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Basement Ventilation Systems: Proper Circulation And Climate Control Will Control Toxic Mold
Basement Ventilation Systems: Proper Circulation and Climate Control will Control Toxic Mold

Basement Ventilation Systems: Proper Circulation and Climate Control will Control Toxic Mold

Basement ventilation systems are extremely important. Stagnant air poses health issues, for one thing. Damp, settling air can be the cause of a bad case of black mold. Since hurricane Katrina, everyone understands the health risk that poses.

If mold does invade the basement, there is nothing else to do but jump right into mold remediation before the health impact on the homeowners gets any worse. Another potential health issue is radon. The first step to determine if a problem is present is to employ a radon gas detector.

What Level of Basement Ventilation is Called For?

The answer to this question really depends on what the basement is going to be used for. If it’s only to be used for storage, heating and cooling functionality will probably not be a prime requirement. In this case, air circulation and the means to remove basement humidity is the main concern.

If this is the case, the decision is simplified. What’s called for is ductwork, a few exhaust grills, and at least one, perhaps two exhaust fans. A house dehumidifier may also be called for. Air is exhausted through the roof or on the side of the house.

If basement refinishing is in the cards to convert the basement into a living space, either bedrooms or a basement home theater, a more sophisticated version of indoor climate control is called for. This will incorporate heating and cooling components. The equipment is basically the same air conditioner and furnace set up used in the rest of the home.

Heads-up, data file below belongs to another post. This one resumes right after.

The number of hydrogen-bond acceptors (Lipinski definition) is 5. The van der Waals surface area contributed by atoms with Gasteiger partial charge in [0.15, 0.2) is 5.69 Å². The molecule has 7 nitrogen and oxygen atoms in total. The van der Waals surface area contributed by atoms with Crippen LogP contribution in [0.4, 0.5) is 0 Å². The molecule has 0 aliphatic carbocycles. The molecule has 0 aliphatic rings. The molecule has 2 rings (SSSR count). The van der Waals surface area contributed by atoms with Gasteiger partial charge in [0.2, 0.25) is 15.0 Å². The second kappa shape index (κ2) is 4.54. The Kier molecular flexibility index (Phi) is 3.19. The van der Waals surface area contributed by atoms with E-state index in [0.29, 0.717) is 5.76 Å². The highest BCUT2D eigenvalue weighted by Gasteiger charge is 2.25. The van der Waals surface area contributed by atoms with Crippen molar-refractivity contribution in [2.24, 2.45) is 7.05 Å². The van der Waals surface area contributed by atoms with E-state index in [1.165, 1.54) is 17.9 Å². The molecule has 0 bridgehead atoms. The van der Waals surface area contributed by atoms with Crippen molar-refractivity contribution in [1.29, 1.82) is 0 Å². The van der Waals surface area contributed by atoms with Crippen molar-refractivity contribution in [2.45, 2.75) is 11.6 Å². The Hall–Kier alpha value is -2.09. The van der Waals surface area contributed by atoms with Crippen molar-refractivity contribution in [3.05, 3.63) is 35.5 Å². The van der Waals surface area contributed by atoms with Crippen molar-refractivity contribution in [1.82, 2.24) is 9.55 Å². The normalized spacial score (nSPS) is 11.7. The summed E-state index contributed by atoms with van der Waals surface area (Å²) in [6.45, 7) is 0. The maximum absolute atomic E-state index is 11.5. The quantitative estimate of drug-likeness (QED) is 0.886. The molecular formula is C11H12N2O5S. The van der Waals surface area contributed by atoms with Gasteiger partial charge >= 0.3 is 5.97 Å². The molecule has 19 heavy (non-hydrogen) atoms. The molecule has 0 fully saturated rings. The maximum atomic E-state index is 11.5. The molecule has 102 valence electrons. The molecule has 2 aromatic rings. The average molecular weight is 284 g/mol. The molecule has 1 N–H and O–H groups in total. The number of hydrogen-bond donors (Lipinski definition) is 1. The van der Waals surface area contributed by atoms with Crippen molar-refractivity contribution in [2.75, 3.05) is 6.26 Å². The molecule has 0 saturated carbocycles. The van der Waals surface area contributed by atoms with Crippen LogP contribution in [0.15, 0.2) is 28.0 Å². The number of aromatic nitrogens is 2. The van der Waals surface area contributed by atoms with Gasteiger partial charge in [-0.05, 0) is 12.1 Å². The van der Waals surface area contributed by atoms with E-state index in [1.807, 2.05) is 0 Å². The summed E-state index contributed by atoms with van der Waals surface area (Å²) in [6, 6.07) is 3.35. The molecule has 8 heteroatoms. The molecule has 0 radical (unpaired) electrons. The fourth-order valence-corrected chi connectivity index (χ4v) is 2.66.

Basement Ventilation Systems by bustmold

When is the Best Time to Install Indoor Climate Control?

The best scenario is one in which the home is in the construction phase. If this is the case, the architect working with the engineer can design the capacity of the ventilation equipment. They’ll use the home’s square footage as a planning parameter and incorporate the basement into the home heating and cooling system along with the rest of the house.

With a home that is currently occupied, it will be necessary to retrofit. First, flexible ductwork or steel ductwork must be installed in the basement. Then it will be necessary to add the required additional heating and cooling units. But this is a good time to ask this question, “How old and energy efficient is the current system?”

If the system is relatively new and has a good SEER rating, it’s probably best to add a dedicated indoor climate control system for the basement. However, if the system is getting a bit long in the tooth, it’s not as energy efficient as it could be.

This presents a golden opportunity to replace all the heating and cooling units with one that will save money every month on energy bills. In some areas, the homeowner can even reap a US federal tax credit.

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